The partners, panellists (Phil Southall of Oxford Bus Company and Bob Price, Honorary Alderman of Oxford City Council) and delegates at the Oxfordshire Voice Transport Forum discussed the need for a visionary, sustainable and deliverable transport plan to overcome the challenges Oxfordshire faces as a county – both in the short term in 2019 and into the longer term future. Ensuring the Oxfordshire transport strategy enables and empowers development for the economy and our community as a whole is a key underlying determinant for future success.

Feedback from the business community and Oxfordshire Voice partners

In 2019 only 5% of the businesses in Oxfordshire have a clear understanding of what is planned and which bodies are responsible for delivering infrastructural change in Oxfordshire. The strategic imperative to build a coherent vision for the short term as well as longer term challenges was a core outcome from the forum. Encouraging engagement and collaboration in a more comprehensive manner is essential to map out the future but also to address key short-term issues hampering development and causing issues now. The survey was enlightening in many respects and demonstrated that greater engagement between the planning bodies, their initiatives and the business community could create powerful collaborative projects for the evolution of transport and accessibility in Oxfordshire.

The shorter term challenges

Congestion in Oxford, surrounding towns and on key road networks is a major issue limiting productivity, accessibility and causing pollution at local levels. Interesting feedback included support for quite radical policy changes to limit congestion and reduce congestion.

– 67% of businesses supported the idea of non-peak delivery times to central locations.
– 60% supported expansion of Park and Rides.
– 58% supported staggering school start and finish times.
– 69% businesses did not support the idea of congestion charging.
– Only 12% of business regarded technological innovation as a short-term solution to transport issues.

A collaborative and engaged approach

It is not just Oxford which is struggling! Oxfordshire has vibrant towns blighted by transport issues and a dispersed population struggling to access work, services and facilities.

An integrated route map for the future of transport could help identify more urgent areas and help the community to feel more involved in the outcomes. The road map must be a collaborative project engaging and empowering community involvement through stimulating positive contributions and a better understanding of the possibilities and limitations of the options and solutions.

Mass Transit – a compelling vision of sustainable transport

Public Transport and Cycling need to be prioritised. To make these options more attractive we must ensure certainty of journey time for public transport and increase safety and prioritise road space for cyclists. Public transport operators and cycling/walking groups can work more closely with the County Council as the transport authority in prioritising funding (linked to OXiS priorities).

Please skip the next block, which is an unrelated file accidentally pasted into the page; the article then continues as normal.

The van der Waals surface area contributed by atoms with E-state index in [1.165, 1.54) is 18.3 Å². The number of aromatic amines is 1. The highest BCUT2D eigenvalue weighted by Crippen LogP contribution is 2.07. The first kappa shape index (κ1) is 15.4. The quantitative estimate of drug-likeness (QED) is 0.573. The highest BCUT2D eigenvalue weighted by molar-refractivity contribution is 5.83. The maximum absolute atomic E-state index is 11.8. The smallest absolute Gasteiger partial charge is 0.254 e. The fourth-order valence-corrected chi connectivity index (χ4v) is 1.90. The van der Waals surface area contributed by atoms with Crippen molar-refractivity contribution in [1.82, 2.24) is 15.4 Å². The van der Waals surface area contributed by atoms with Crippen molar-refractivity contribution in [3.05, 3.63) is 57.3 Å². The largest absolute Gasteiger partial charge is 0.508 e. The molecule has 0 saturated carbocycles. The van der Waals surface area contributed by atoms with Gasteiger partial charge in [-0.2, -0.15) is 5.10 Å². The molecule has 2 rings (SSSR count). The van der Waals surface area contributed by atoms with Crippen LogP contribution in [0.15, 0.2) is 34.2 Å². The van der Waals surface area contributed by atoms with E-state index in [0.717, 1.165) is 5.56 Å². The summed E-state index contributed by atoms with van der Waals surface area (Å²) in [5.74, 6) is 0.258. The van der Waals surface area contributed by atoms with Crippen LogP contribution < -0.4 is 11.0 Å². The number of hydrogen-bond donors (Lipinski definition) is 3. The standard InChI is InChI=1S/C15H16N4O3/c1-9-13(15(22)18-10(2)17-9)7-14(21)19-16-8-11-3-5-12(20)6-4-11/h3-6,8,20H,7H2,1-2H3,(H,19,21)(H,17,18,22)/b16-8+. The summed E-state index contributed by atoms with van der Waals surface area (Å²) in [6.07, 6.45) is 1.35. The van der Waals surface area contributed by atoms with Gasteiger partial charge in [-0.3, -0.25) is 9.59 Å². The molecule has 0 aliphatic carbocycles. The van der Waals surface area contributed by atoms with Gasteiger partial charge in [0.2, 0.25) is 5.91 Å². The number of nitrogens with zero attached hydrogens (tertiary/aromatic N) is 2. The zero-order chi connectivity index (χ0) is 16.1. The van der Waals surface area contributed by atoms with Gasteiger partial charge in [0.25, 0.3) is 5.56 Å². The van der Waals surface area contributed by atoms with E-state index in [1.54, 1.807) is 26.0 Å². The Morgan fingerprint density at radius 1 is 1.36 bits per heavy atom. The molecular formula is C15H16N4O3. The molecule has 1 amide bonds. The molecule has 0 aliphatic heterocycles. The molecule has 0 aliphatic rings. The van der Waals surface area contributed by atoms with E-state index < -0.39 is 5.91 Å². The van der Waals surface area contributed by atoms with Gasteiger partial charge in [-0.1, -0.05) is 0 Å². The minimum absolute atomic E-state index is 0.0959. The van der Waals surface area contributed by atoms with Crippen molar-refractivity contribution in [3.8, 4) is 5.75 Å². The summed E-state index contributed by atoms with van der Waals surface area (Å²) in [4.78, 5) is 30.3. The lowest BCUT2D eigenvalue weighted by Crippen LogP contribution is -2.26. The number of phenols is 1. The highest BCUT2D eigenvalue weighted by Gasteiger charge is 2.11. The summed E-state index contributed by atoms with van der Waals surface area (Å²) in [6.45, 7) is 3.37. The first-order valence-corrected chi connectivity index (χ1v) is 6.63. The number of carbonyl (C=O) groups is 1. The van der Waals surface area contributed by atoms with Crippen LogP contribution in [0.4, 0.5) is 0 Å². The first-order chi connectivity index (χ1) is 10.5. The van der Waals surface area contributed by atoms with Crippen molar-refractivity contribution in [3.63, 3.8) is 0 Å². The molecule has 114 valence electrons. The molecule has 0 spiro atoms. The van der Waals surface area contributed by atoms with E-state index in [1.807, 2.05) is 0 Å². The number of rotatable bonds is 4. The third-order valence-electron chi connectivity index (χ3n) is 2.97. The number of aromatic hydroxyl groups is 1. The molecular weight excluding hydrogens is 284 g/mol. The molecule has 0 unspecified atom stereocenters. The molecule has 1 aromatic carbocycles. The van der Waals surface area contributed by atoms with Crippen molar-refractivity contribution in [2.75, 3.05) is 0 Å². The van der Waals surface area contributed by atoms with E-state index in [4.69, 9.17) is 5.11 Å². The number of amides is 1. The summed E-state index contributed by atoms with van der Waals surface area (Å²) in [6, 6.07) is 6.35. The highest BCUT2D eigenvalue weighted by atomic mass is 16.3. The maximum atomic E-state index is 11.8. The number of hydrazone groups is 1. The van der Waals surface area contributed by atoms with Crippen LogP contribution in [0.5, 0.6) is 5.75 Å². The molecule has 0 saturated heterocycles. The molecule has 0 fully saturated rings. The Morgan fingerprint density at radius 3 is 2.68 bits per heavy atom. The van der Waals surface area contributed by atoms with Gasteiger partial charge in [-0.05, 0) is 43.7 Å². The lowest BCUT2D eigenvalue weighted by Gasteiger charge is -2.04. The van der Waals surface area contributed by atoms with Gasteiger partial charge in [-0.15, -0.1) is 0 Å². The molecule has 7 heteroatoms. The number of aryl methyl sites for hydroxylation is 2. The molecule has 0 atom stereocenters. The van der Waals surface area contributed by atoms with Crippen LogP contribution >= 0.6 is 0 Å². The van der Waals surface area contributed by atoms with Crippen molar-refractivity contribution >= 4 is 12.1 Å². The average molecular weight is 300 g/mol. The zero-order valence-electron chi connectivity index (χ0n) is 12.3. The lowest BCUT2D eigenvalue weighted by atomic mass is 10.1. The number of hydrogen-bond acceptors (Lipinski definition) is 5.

Local Transport Plan 4 and the JSSP (Oxfordshire Plan 2050)

Oxfordshire County Council’s Local Transport Plan 4 (LTP4) can be read online here with a refresh commencing later this year.

As part of the Oxfordshire Housing and Growth Deal agreement with the Government, the six Oxfordshire authorities – Cherwell District Council, Oxford City Council, Oxfordshire County Council, South Oxfordshire District Council, Vale of White Horse District Council and West Oxfordshire District Council – have committed to producing a joint statutory spatial plan (JSSP), known as the Oxfordshire Plan 2050.

The Oxfordshire Plan will provide an integrated strategic planning framework and evidence base to support sustainable growth across the county to 2050, including the planned delivery of new homes and economic development, and the anticipated supporting infrastructure needed.

As part of the formation of the plan, the authorities are committed to ensuring there will be early, proportionate and meaningful engagement between plan makers and communities, local organisations, businesses, infrastructure providers and statutory bodies.

The Oxfordshire Plan 2050 will be submitted to the Planning Inspectorate for independent examination by 31 March 2020 and adopted by 31 March 2021, subject to the examination process.

You can see details of current Oxfordshire Plan 2050 consultations here

Engagement

Engaging, communicating and encouraging direct feedback from the business and wider communities so that projects are both understood in the broader framework of infrastructural and housing development in the longer term.

Specific interventions

Options for a free Park and Ride system and possible integration with an electric bike scheme. Engaging and attracting support for this from the commuter community could be a priority.

Climate emergency and millennial public opinion

Investigating how additional charging points for vehicles might be created and how a Zero Emission Zone might be funded.

School traffic is a huge contributor to congestion. Can the County Council look at a ‘total transport’ project to see how provision for school transport might be consolidated and funded effectively?

Freight consolidation. The logistics of managing freight to key manufacturers needs to be studied in detail for any changes not to have a detrimental impact.

To play a role in the future success of the development of Oxfordshire become and Oxfordshire Voice partner today. Visit www.oxvoice.co.uk.

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James Rowland | Your Voice

James Rowland, Clinician at TalkingSpace Plus, raises his concerns over the fear of using public transport and if it were promoted in a wellbeing and friendly way, it could promote a better use of the service.